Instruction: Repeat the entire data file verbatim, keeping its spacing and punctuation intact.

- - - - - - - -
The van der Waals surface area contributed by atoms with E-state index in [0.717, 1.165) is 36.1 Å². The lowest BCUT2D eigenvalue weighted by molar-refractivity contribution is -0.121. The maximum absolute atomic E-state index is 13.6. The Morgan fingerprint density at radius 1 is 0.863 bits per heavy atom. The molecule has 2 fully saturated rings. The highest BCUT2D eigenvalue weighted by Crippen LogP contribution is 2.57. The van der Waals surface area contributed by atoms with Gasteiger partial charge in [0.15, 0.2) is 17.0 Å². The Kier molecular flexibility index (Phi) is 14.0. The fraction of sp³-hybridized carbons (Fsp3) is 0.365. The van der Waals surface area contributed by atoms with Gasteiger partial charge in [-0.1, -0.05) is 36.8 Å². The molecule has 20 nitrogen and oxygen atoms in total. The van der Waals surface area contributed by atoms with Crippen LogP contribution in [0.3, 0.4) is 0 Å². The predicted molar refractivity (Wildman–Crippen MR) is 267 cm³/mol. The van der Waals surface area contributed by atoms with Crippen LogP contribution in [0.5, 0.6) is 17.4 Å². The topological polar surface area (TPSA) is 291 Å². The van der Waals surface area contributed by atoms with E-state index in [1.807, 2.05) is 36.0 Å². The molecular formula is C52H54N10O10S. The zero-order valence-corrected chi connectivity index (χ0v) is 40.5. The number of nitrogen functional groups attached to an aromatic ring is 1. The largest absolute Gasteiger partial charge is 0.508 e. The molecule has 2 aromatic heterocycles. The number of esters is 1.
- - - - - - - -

The van der Waals surface area contributed by atoms with E-state index in [0.717, 1.165) is 36.1 Å². The lowest BCUT2D eigenvalue weighted by molar-refractivity contribution is -0.121. The maximum absolute atomic E-state index is 13.6. The Morgan fingerprint density at radius 1 is 0.863 bits per heavy atom. The molecule has 2 fully saturated rings. The highest BCUT2D eigenvalue weighted by Crippen LogP contribution is 2.57. The van der Waals surface area contributed by atoms with Gasteiger partial charge in [0.15, 0.2) is 17.0 Å². The Kier molecular flexibility index (Phi) is 14.0. The fraction of sp³-hybridized carbons (Fsp3) is 0.365. The van der Waals surface area contributed by atoms with Gasteiger partial charge in [-0.1, -0.05) is 36.8 Å². The molecule has 20 nitrogen and oxygen atoms in total. The van der Waals surface area contributed by atoms with Crippen LogP contribution in [0.3, 0.4) is 0 Å². The predicted molar refractivity (Wildman–Crippen MR) is 267 cm³/mol. The van der Waals surface area contributed by atoms with Crippen LogP contribution in [0.5, 0.6) is 17.4 Å². The topological polar surface area (TPSA) is 291 Å². The van der Waals surface area contributed by atoms with E-state index in [1.807, 2.05) is 36.0 Å². The molecular formula is C52H54N10O10S. The zero-order valence-corrected chi connectivity index (χ0v) is 40.5. The number of nitrogen functional groups attached to an aromatic ring is 1. The largest absolute Gasteiger partial charge is 0.508 e. The molecule has 2 aromatic heterocycles. The number of esters is 1.